Urban air pollution in China: destination image and risk perceptions
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Inbound tourist arrivals into China have been declining in recent years, possibly in response to increasing levels of urban air pollution. To examine Westerners’ contemporary views on China as a travel destination, with a particular focus on air pollution, this research surveyed 600 US and Australian residents. An online panel survey collected data on cognitive and affective destination image, cognitive and affective risk perceptions, intention to visit China and key demographic variables. The findings show that, while China's cognitive image attributes were perceived positively, potential travellers expressed negative views about travel risks in China in general and about air quality in particular. Importantly, feelings towards the risk of air quality had a significant negative impact on destination image as well as intention to visit China. The research contributes to theory by highlighting the importance of considering affective risk perceptions in destination image studies. While some market segments seemed less sensitive to air pollution than others, this paper concludes that unless China proactively addresses the problem of air pollution, for example by seeking to stimulate positive feelings, international arrivals may continue to be compromised.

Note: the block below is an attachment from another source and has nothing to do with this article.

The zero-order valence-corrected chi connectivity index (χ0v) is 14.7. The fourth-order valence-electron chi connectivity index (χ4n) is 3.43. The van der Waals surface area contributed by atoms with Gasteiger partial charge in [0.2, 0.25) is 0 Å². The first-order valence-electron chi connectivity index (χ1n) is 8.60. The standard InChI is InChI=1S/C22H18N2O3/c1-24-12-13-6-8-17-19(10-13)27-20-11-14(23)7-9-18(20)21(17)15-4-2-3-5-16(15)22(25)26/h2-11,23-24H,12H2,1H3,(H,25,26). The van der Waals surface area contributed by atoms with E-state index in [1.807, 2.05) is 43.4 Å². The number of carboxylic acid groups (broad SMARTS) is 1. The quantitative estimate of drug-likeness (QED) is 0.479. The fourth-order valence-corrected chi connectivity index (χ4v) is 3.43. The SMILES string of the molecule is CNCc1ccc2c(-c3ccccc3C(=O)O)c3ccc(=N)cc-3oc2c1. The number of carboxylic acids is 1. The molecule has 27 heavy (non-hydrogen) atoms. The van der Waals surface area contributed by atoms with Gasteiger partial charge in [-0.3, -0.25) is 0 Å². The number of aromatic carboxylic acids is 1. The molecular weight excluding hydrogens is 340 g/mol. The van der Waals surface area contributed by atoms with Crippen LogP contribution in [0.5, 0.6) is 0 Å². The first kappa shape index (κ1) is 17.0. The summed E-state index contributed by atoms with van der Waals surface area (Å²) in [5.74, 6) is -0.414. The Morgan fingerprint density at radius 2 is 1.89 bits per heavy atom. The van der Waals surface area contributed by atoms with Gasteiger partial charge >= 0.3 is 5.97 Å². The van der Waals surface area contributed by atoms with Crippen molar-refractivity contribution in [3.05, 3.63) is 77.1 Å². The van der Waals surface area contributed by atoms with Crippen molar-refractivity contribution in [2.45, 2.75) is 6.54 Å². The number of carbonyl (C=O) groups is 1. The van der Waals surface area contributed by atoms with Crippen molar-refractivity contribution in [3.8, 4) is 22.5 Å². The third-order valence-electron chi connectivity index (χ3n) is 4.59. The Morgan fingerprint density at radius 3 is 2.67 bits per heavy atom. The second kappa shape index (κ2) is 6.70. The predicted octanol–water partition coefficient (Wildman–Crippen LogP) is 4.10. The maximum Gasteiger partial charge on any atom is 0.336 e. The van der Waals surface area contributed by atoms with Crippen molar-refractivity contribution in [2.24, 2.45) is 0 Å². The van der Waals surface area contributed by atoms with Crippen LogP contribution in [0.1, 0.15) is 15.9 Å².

Journal of Sustainable Tourism
© 2017 Taylor & Francis (Routledge). This is an Accepted Manuscript of an article published by Taylor & Francis in Journal of Sustainable Tourism on 20 May 2016, available online: https://doi.org/10.1080/09669582.2016.1177067
Tourist Behaviour and Visitor Experience